Ukraine takes 'terrorism' case against Russian Federation to worldwide court
- Author: Sonia Alvarado Mar 07, 2017,
Mar 07, 2017, 0:43
Kyiv has taken Moscow to the International Court of Justice over the conflict in eastern Ukraine and Crimea.
In the request for indication of provisional measures Ukraine asks the ICJ to oblige the Russian Federation to stop to violate the global law.
The ministry reminded that during a meeting in June 2016 ombudsmen of Ukraine and Russian Federation agreed to move 18 prisoners from detention facilities of Crimea to mainland Ukraine to further serve their sentences. Live UNwebcast pic.twitter.com/RadA1K7PDY- CIJ_ICJ (CIJ_ICJ) 3 mars 2017 "Today I stand before the World Court to request protection of the basic human rights of Ukrainian people", Ukrainian Deputy Foreign Minister Olena Zerkal said on the first of four days of hearings.
Ukraine lodged its case against its former Soviet master at the ICJ in mid-January, saying it had protested for several years against Moscow's alleged financing of separatist rebels battling Ukrainian government forces. In particular, Ukraine appeals to the Court with the motion to oblige the Russian Federation to ensure effective control over Ukraine-Russia border, to stop supplying weapons to Ukraine, to stop supporting illegal armed groups which inflict damage to the civilian population of Ukraine, as well as to refrain from any further acts of ethnic discrimination in the occupied Crimea. "It was the legitimate will of the Crimean people".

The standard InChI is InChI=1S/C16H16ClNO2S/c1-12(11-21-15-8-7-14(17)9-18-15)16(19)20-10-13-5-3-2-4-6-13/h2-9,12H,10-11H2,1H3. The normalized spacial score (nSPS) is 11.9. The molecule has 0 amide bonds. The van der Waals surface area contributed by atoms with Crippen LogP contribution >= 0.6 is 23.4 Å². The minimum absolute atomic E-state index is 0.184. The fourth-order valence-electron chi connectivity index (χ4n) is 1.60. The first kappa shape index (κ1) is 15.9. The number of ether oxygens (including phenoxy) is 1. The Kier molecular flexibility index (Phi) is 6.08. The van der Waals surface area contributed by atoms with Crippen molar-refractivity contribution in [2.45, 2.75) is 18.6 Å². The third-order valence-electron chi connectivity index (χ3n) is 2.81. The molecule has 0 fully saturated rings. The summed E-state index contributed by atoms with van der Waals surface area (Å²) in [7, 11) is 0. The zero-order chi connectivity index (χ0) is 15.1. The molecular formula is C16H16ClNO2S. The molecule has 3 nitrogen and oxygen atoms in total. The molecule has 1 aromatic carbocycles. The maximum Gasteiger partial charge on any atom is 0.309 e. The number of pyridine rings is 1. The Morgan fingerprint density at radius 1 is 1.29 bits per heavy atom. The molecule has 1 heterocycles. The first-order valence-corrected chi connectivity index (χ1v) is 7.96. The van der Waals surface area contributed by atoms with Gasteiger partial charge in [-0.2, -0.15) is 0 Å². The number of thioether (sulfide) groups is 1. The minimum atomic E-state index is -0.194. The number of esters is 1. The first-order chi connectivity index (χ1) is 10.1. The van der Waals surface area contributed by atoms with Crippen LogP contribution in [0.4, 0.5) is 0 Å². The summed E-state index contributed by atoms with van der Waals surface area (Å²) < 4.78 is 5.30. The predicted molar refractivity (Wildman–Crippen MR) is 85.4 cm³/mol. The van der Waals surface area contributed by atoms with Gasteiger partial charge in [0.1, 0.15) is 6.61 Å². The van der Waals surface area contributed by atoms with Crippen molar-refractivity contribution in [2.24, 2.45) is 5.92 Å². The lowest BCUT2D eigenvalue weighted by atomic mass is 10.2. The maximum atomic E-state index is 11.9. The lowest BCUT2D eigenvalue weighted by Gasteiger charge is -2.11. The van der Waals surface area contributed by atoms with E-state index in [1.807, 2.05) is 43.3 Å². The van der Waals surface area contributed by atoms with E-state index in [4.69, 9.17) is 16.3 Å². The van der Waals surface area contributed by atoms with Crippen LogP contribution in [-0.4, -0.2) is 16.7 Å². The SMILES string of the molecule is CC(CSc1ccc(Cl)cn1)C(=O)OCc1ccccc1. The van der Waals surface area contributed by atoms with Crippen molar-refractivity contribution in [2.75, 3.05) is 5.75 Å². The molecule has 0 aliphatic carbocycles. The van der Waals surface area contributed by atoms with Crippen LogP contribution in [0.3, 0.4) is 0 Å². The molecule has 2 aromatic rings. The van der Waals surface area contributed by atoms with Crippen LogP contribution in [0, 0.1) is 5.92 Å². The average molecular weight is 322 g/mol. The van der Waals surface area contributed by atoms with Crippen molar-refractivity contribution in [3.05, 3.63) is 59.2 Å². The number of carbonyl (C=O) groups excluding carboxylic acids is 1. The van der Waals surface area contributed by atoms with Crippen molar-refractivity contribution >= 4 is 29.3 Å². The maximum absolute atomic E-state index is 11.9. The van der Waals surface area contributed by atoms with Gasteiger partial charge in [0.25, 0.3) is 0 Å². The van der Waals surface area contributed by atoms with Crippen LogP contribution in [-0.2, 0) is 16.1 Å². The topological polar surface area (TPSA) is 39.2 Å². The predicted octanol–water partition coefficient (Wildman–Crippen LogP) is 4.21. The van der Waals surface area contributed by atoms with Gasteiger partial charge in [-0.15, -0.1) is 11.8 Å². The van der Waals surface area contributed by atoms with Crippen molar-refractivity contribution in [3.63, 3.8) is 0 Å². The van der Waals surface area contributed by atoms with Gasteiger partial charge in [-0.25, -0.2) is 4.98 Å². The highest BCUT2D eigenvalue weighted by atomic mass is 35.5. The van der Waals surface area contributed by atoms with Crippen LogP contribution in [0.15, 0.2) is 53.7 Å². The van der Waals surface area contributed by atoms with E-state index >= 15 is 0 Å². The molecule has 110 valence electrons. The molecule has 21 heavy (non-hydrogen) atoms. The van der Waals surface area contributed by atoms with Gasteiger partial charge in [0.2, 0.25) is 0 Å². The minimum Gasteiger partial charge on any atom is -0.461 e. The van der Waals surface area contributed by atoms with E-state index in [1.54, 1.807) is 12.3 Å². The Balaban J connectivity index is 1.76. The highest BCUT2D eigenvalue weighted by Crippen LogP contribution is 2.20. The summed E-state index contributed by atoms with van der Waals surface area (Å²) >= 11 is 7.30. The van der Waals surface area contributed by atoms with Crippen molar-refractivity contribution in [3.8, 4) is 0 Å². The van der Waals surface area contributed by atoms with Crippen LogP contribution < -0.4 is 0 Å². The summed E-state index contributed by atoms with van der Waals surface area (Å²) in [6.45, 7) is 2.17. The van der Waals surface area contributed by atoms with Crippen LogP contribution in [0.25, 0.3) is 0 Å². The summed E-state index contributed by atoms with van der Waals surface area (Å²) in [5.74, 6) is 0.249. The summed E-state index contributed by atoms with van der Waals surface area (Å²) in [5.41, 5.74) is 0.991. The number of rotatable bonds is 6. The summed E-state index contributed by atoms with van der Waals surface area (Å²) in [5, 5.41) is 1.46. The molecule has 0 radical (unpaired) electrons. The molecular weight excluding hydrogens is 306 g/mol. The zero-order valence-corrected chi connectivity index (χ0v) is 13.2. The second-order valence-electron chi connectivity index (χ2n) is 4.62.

Irish abuse survivor resigns from Vatican panel set-up to fight sex abuse
Collins informed the head of the commission, Boston Cardinal Sean O'Malley, that she meant to resign on February 13. In a statement Mrs Collins said she resigned as the lack of co-operation was "shameful".
Rare talks between Ukrainian President Petro Poroshenko and Russian counterpart Vladimir Putin over the past month have proved "fruitless", the Ukrainian presidency said in a statement Thursday.
Russia, which publicly denies sending troops or military equipment to eastern Ukraine, is widely expected to challenge the jurisdiction of the court.
While its decision is final and binding, the ICJ has no way to ensure its decision is enforced, especially given Russia's veto in the Security Council.